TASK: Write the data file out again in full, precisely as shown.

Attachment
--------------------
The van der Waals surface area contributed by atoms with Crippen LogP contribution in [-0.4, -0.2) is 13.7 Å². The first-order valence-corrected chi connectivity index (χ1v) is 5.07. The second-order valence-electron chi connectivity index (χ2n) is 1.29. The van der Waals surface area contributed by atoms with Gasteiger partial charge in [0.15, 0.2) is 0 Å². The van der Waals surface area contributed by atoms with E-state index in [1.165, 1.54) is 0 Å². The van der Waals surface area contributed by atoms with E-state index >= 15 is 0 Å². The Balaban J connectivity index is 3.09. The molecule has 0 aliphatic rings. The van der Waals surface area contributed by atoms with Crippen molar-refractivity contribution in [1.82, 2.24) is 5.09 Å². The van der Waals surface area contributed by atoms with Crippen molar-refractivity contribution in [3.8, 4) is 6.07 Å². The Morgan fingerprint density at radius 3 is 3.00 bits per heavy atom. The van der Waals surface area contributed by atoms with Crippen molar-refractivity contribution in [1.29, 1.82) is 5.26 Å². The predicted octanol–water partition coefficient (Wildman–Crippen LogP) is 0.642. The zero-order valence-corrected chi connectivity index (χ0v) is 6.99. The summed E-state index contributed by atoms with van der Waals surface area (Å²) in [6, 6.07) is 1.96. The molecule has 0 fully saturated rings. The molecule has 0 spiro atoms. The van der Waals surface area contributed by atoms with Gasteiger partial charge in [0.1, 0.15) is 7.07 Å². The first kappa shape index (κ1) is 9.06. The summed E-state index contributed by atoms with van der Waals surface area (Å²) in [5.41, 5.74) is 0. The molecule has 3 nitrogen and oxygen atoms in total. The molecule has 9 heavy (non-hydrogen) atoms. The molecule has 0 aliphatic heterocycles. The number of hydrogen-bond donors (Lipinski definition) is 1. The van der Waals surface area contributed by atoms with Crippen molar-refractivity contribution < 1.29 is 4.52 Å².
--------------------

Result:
The van der Waals surface area contributed by atoms with Crippen LogP contribution in [-0.4, -0.2) is 13.7 Å². The first-order valence-corrected chi connectivity index (χ1v) is 5.07. The second-order valence-electron chi connectivity index (χ2n) is 1.29. The van der Waals surface area contributed by atoms with Gasteiger partial charge in [0.15, 0.2) is 0 Å². The van der Waals surface area contributed by atoms with E-state index in [1.165, 1.54) is 0 Å². The van der Waals surface area contributed by atoms with E-state index >= 15 is 0 Å². The Balaban J connectivity index is 3.09. The molecule has 0 aliphatic rings. The van der Waals surface area contributed by atoms with Crippen molar-refractivity contribution in [1.82, 2.24) is 5.09 Å². The van der Waals surface area contributed by atoms with Crippen molar-refractivity contribution in [3.8, 4) is 6.07 Å². The Morgan fingerprint density at radius 3 is 3.00 bits per heavy atom. The van der Waals surface area contributed by atoms with Crippen molar-refractivity contribution in [1.29, 1.82) is 5.26 Å². The predicted octanol–water partition coefficient (Wildman–Crippen LogP) is 0.642. The zero-order valence-corrected chi connectivity index (χ0v) is 6.99. The summed E-state index contributed by atoms with van der Waals surface area (Å²) in [6, 6.07) is 1.96. The molecule has 0 fully saturated rings. The molecule has 0 spiro atoms. The van der Waals surface area contributed by atoms with Gasteiger partial charge in [0.1, 0.15) is 7.07 Å². The first kappa shape index (κ1) is 9.06. The summed E-state index contributed by atoms with van der Waals surface area (Å²) in [5.41, 5.74) is 0. The molecule has 3 nitrogen and oxygen atoms in total. The molecule has 9 heavy (non-hydrogen) atoms. The molecule has 0 aliphatic heterocycles. The number of hydrogen-bond donors (Lipinski definition) is 1. The van der Waals surface area contributed by atoms with Crippen molar-refractivity contribution < 1.29 is 4.52 Å².